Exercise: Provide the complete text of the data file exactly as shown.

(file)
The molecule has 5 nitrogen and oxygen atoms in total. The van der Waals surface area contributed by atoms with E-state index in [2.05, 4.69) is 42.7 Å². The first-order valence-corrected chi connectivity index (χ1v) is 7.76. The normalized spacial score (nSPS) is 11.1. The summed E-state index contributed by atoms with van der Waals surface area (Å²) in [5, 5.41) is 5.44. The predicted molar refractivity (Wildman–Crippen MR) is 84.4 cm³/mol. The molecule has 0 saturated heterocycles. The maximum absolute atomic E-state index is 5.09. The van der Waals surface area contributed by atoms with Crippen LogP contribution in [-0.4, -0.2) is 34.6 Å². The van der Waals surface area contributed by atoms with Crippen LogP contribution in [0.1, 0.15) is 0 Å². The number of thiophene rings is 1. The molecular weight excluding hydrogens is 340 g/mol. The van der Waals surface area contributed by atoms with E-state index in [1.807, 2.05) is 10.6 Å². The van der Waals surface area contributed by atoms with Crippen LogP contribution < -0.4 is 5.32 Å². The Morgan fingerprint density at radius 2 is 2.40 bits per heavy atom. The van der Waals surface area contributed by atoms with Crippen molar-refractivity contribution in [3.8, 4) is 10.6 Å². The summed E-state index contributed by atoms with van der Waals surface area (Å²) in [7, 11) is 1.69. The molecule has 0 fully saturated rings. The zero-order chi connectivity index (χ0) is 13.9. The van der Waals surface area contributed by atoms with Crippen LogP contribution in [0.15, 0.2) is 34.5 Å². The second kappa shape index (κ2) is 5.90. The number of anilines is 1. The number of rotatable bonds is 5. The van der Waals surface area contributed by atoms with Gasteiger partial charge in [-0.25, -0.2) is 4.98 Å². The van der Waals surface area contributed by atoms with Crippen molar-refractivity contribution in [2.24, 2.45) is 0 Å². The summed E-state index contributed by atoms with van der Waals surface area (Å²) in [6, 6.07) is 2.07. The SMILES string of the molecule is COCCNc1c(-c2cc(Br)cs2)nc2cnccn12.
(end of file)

The molecule has 5 nitrogen and oxygen atoms in total. The van der Waals surface area contributed by atoms with E-state index in [2.05, 4.69) is 42.7 Å². The first-order valence-corrected chi connectivity index (χ1v) is 7.76. The normalized spacial score (nSPS) is 11.1. The summed E-state index contributed by atoms with van der Waals surface area (Å²) in [5, 5.41) is 5.44. The predicted molar refractivity (Wildman–Crippen MR) is 84.4 cm³/mol. The molecule has 0 saturated heterocycles. The maximum absolute atomic E-state index is 5.09. The van der Waals surface area contributed by atoms with Crippen LogP contribution in [-0.4, -0.2) is 34.6 Å². The van der Waals surface area contributed by atoms with Crippen LogP contribution in [0.1, 0.15) is 0 Å². The number of thiophene rings is 1. The molecular weight excluding hydrogens is 340 g/mol. The van der Waals surface area contributed by atoms with E-state index in [1.807, 2.05) is 10.6 Å². The van der Waals surface area contributed by atoms with Crippen LogP contribution < -0.4 is 5.32 Å². The Morgan fingerprint density at radius 2 is 2.40 bits per heavy atom. The van der Waals surface area contributed by atoms with Crippen molar-refractivity contribution in [3.8, 4) is 10.6 Å². The summed E-state index contributed by atoms with van der Waals surface area (Å²) in [7, 11) is 1.69. The molecule has 0 fully saturated rings. The zero-order chi connectivity index (χ0) is 13.9. The van der Waals surface area contributed by atoms with Crippen LogP contribution in [0.15, 0.2) is 34.5 Å². The second kappa shape index (κ2) is 5.90. The number of anilines is 1. The number of rotatable bonds is 5. The van der Waals surface area contributed by atoms with Gasteiger partial charge in [-0.25, -0.2) is 4.98 Å². The van der Waals surface area contributed by atoms with Crippen molar-refractivity contribution in [2.24, 2.45) is 0 Å². The summed E-state index contributed by atoms with van der Waals surface area (Å²) in [6, 6.07) is 2.07. The SMILES string of the molecule is COCCNc1c(-c2cc(Br)cs2)nc2cnccn12.